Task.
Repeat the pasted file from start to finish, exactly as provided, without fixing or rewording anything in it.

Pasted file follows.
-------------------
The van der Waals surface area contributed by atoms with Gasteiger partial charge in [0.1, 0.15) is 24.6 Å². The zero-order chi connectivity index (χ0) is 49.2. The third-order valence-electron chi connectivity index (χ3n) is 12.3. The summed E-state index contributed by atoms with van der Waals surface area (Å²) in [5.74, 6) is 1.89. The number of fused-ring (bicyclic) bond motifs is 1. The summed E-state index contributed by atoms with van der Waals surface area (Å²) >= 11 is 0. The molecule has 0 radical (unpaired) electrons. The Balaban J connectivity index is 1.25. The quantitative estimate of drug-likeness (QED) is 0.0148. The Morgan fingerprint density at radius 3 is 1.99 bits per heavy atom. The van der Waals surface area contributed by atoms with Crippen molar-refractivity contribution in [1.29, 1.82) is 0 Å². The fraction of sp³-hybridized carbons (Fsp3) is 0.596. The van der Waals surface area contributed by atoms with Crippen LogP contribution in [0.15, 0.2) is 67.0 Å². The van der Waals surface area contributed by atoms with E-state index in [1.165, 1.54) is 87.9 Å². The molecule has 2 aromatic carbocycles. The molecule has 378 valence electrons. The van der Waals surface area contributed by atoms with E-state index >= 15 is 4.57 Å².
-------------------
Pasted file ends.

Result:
The van der Waals surface area contributed by atoms with Gasteiger partial charge in [0.1, 0.15) is 24.6 Å². The zero-order chi connectivity index (χ0) is 49.2. The third-order valence-electron chi connectivity index (χ3n) is 12.3. The summed E-state index contributed by atoms with van der Waals surface area (Å²) in [5.74, 6) is 1.89. The number of fused-ring (bicyclic) bond motifs is 1. The summed E-state index contributed by atoms with van der Waals surface area (Å²) >= 11 is 0. The molecule has 0 radical (unpaired) electrons. The Balaban J connectivity index is 1.25. The quantitative estimate of drug-likeness (QED) is 0.0148. The Morgan fingerprint density at radius 3 is 1.99 bits per heavy atom. The van der Waals surface area contributed by atoms with Crippen molar-refractivity contribution in [1.29, 1.82) is 0 Å². The fraction of sp³-hybridized carbons (Fsp3) is 0.596. The van der Waals surface area contributed by atoms with Crippen LogP contribution in [0.15, 0.2) is 67.0 Å². The van der Waals surface area contributed by atoms with E-state index in [1.165, 1.54) is 87.9 Å². The molecule has 2 aromatic carbocycles. The molecule has 378 valence electrons. The van der Waals surface area contributed by atoms with E-state index >= 15 is 4.57 Å².